Travels on the Inside Passage

A log of cruising adventures in coastal areas of British Columbia, Canada and in Southeast Alaska.

07 September 2014 | Ganges, B.C.
05 September 2014 | Quadra Island, B.C
25 August 2014 | Posted at Kwatsi Bay
19 August 2014 | Posted at Kwatsi Bay
15 August 2014 | Posted at Kwatsi Bay
15 August 2014 | Posted at Kwatsi Bay
14 August 2014 | Posted in Port McNeill
14 August 2014 | Posted in Port McNeill
14 August 2014 | Posted in Port McNeill
28 July 2014 | Posted in Port McNeill
26 July 2014 | Posted in Port McNeill
25 July 2014 | Posted in Port McNeill
22 July 2014 | Jennis Bay, Drury Inlet

Moving on to Nakwakto Rapids

14 August 2014 | Posted in Port McNeill
Dense Fog
Thursday, 07 August 2014

We are replenished and ready so we depart at 0600 to get across Queen Charlotte Strait before the winds pick up in the afternoon. Our anchorage today will be in Skull Cove on Bramham Island at the mouth of Schooner Channel. This will be our staging point to transit the Nakwakto Rapids on Friday. Skull Cove is empty when we arrive at 1230 after a foggy passage across the strait. We anchor and the fog lifts. We spend the afternoon watching the sea birds that populate the cove. As evening falls, another boat finds her way in through the re-forming fog and anchors astern of us for the night.

Our plan is to spend some time exploring the waters inland from the rapids: Seymour and Belize Inlets. The gateway to these inlets, Nakwakto Rapids, are considered one of the world's fastest moving bodies of salt water. They can reach speeds of up to 14 knots on maximum ebb tides. Our guide books give detailed descriptions of how to run these rapids, at slack current, and we plan to follow their advice precisely. We have used the tide and current tables to calculate high slack to be at 1500 (3 p.m.) on Friday.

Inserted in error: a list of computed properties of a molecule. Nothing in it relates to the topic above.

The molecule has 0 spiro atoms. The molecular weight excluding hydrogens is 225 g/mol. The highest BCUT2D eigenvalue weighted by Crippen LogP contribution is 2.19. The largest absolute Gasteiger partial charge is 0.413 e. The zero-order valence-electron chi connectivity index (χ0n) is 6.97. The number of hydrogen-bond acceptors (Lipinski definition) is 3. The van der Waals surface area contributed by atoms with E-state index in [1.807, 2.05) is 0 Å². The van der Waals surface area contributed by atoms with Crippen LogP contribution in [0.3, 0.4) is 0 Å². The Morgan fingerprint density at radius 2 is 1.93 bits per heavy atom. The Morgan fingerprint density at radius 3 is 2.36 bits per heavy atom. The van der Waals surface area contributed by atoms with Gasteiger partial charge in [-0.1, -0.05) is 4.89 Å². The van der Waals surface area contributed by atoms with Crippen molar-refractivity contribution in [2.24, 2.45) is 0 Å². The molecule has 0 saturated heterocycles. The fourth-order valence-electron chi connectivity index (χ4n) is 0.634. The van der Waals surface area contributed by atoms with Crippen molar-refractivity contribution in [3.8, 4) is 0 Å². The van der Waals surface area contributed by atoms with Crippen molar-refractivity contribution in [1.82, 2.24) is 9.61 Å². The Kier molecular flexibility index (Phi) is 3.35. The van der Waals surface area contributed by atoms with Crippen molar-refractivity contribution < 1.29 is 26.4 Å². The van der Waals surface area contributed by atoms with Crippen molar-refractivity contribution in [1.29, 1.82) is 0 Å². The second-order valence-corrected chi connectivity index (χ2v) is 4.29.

Friday, 08 August 2014

The fog persists in Skull Cove until after lunch and clears in time for us to start moving towards the rapids. We have the flooding current pushing us up Schooner Channel and arrive a bit early. Cougar Inlet is the last quiet water refuge outside the rapids and we spend a half hour inside the entrance. Our transit of the Nakwaktos is easy, we go through at 1445 with the aid of the dying flood. There is a small islet in the middle of the narrows that divides the rapids in two. We transit east of the islet, Turret Rock is the official name on the chart. Locally the islet is referred to as Tremble Island – it is said the current here flows with such ferocity that the rock shakes perceptibly in large tide. We decide to not test the lore, at least on this trip. There are wood signs nailed to the trees with the names of other vessels that have braved the Nakwakto Rapids.

We travel up Belize Inlet and find anchorage in Westerman Bay. We have not seen any other cruising boats today and have the anchorage to ourselves. This will turn out to be a recurring theme as very few cruisers visit this area.
Vessel Name: Sirena
Vessel Make/Model: Grand Banks 36 Europa
Hailing Port: Bellingham WA
Crew: Rob and Sharon
About: We are retired and cruise the waters of the Pacific Northwest.
Extra: "Sirena" is a 1989 Grand Banks trawler. She has a single engine and all the amenities to make life on board comfortable.
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Sirena's Photos -


Who: Rob and Sharon
Port: Bellingham WA